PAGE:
Get Into the Ramadan Spirit With Aceh White Curry to Break the Fast

Acehnese white curry resembles opor ayam, but has an entirely different range of flavors.?(JG Photo/ Petty Elliott)
Acehnese white curry resembles opor ayam, but has an entirely different range of flavors.?(JG Photo/ Petty Elliott)

Many exciting cuisines can be found in Sumatra, especially in Aceh. Here, the dishes are laced with Arabic, Indian and Middle Eastern flavors adopted over centuries of trading. Acehnese cuisine is nothing new to most Indonesians. For instance, the mutton curry of gulai kambing bears similarities to Indian or Arabic mutton curry.

It is so fascinating to experiment with Acehnese cuisine. The combination of root spices such as turmeric, galangal and ginger; local classic ingredients such as coconut milk, pandan leaves, lemongrass, sun-dried tree sorrel (asam sunti); and Indian and Middle Eastern spices and herbs such as fennel, fenugreek, star anise, cinnamon, cloves, coriander seeds creates a wonderful and unique curry flavor.

These include duck, chicken or fish curries that can be thick or watery, with chilies and other spices lending them a reddish-brown hue.

But one of the best-known Acehnese curries forgoes that fiery spiciness. Gulee sie masak puteh, or white curry, which can be cooked with beef, mutton or chicken. The white chicken curry resembles opor ayam (a Javanese favorite during Lebaran, the holiday at the end of Ramadan) but has a totally different flavor. The Acehnese white chicken curry has more complex layers of taste with a variety of spices and curry leaves, known locally as daun kari or daun salam koja.

It’s the perfect dish for breaking the fast for the whole family. You can prepare this the day before and reheat when you want to serve it. Enjoy!

White chicken curry from Aceh
I use organic chicken, which is delicious for slow cooking. It will take a long time to cook, but it’s worth the wait. The sauce won’t be a pure white, as the name suggests, but more of an eggshell shade. You can use broiler chicken if organic chicken is unavailable, or forgo the poultry altogether for beef, mutton, fish or tofu and tempeh. To make this dish lighter than opor, add the coconut milk at the end.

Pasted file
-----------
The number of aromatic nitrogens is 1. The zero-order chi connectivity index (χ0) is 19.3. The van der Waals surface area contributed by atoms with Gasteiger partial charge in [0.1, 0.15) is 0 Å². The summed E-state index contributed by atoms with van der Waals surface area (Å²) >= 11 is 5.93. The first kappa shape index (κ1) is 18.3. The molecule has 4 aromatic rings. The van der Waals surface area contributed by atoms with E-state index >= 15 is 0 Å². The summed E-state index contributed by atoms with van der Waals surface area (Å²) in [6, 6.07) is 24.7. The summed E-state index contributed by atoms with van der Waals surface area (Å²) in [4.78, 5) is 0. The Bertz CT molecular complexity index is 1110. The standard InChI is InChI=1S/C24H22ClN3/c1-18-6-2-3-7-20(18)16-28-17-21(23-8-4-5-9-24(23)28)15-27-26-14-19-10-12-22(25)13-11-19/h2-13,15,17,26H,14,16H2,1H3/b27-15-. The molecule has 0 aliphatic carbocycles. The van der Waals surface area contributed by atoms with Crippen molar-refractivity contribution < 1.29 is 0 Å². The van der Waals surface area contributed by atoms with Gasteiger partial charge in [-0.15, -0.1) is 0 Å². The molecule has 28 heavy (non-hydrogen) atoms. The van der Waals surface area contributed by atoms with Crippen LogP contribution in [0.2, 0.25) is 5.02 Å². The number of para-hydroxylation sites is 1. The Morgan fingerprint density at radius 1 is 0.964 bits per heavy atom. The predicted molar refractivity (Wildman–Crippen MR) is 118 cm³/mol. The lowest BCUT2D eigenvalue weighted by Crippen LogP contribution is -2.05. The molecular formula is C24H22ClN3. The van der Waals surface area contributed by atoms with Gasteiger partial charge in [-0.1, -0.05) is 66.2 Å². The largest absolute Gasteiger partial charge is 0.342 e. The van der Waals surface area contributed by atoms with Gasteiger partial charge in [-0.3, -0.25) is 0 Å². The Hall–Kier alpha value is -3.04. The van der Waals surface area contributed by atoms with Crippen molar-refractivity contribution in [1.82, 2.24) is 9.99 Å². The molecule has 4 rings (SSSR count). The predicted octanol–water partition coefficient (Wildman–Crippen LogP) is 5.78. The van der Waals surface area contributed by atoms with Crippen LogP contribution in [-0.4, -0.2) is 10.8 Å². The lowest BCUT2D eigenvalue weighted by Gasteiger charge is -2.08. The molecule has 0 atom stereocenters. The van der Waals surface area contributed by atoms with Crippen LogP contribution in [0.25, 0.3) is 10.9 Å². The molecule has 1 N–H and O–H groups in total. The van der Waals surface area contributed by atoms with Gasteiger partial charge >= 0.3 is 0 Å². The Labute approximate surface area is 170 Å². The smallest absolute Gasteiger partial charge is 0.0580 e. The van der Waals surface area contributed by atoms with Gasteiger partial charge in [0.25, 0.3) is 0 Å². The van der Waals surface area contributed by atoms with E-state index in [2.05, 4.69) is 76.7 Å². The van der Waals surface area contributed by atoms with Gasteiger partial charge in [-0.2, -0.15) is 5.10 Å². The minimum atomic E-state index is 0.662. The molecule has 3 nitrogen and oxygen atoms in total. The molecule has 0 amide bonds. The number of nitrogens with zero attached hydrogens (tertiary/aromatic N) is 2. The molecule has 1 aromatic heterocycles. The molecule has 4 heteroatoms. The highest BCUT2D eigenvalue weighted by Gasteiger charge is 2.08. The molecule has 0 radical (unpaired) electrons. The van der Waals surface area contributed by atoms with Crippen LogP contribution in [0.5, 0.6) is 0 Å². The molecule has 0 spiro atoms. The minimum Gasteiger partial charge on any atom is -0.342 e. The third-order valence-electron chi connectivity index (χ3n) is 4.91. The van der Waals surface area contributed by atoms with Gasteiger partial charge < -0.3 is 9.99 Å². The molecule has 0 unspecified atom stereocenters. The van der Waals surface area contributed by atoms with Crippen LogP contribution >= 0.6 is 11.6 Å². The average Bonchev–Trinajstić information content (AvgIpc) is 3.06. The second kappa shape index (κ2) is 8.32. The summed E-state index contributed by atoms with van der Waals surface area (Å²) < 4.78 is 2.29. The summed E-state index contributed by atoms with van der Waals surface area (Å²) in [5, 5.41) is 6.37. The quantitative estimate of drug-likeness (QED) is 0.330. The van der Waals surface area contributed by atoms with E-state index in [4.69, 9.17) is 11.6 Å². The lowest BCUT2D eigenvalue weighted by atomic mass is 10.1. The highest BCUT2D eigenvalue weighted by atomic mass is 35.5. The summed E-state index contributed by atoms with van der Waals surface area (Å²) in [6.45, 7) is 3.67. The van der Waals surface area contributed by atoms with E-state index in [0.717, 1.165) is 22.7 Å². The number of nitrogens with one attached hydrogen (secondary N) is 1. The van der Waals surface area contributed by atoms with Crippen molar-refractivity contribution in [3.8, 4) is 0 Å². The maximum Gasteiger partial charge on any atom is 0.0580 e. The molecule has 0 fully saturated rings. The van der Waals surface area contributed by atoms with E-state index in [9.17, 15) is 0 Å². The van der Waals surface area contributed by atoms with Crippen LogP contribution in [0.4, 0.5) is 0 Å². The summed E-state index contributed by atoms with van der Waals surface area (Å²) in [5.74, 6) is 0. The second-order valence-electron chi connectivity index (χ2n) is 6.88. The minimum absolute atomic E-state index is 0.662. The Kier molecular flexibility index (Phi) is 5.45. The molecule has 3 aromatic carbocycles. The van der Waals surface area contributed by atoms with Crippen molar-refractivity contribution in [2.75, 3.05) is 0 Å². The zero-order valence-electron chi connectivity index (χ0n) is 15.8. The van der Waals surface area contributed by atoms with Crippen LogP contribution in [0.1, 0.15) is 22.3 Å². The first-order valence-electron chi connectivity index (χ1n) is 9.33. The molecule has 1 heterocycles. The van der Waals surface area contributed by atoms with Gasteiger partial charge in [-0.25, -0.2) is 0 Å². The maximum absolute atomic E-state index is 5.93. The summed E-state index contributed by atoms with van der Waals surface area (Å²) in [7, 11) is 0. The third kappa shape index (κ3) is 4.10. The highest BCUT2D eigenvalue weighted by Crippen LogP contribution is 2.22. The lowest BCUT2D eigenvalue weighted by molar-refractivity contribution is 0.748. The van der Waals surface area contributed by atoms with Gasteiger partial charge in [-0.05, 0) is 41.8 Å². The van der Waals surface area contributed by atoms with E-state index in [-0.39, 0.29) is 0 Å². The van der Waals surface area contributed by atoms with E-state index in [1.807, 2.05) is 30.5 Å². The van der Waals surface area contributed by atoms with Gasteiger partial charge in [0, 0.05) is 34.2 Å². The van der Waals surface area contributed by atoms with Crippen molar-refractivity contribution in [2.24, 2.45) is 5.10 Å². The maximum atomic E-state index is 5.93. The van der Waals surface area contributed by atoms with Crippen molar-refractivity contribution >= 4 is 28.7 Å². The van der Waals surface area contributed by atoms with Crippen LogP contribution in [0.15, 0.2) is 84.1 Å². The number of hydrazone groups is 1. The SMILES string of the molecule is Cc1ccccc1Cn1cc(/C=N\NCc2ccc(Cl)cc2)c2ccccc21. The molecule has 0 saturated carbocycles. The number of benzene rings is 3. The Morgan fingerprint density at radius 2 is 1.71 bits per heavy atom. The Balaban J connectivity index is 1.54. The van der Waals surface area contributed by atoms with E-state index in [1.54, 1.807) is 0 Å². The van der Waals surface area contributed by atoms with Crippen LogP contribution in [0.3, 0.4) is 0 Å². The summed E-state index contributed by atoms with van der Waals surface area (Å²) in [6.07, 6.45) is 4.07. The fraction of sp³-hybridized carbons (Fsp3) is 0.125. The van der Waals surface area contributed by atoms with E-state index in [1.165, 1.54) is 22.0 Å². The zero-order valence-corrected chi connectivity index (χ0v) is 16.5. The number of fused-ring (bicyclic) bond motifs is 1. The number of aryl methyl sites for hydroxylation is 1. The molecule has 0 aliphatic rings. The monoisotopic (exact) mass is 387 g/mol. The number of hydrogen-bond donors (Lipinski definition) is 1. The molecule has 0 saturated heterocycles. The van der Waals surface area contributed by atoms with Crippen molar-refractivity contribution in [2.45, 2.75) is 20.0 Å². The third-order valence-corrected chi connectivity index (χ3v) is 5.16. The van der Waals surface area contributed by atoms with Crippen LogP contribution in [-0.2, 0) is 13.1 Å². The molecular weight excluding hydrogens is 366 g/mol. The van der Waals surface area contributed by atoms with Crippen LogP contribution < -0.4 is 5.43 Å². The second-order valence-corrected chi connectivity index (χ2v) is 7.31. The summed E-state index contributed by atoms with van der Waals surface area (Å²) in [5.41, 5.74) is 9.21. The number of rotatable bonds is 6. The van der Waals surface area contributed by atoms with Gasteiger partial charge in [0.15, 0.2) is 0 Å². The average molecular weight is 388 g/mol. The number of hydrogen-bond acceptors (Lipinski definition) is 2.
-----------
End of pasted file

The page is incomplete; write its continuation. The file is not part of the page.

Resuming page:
Serves 4

• 2 whole organic chickens, skinned (optional) and quartered; 15 shallots, peeled; 3 cloves of garlic, peeled; 3 candlenuts; a thumb of fresh ginger, peeled; 3 bay leaves; 2 sticks of lemongrass, white part only; 2 tablespoons desiccated coconut (optional); 500ml coconut cream; 400ml water; a small bunch of curry leaves; 2 tablespoons vegetable oil.
• Spices: 1 teaspoon cumin; cloves; white and black pepper; fennel seeds; coriander seeds; 3 pods of cardamom; 3 star anises; 1 stick of cinnamon.

1.Put all the spices in a skillet and cook on medium heat for around 5-7 minutes or until fragrant. Stir occasionally.
2.Remove the cinnamon stick, cardamom pods and star anise and transfer the rest of the spices into a pestle and mortar and grind finely. Set aside.
3.Rub the chicken pieces with the spice mixture and leave to marinate for 10 minutes.
4.Sliced the shallots, garlic and ginger and grind finely. Add the candlenuts and grind. Season with salt and set aside.
5.Heat a shallow frying pan and add 2 tablespoons of vegetable oil. Add the shallot paste and saute for 1-2 minutes. Add the chicken pieces and add lemongrass, curry leaves, cinnamon stick, star anise and desiccated coconut. Mix well and cook the chicken for 2 minutes on each side.
6.Add the water and keep mixing the curry. Simmer for around 2.5 hours or until the chicken is tender. Season with salt.
7.Add the coconut cream and cook for around 8-10 minutes. You are looking for a thick and creamy consistency. Check the final seasoning. Add a touch of salt if necessary. Serve immediately with hot steamed rice.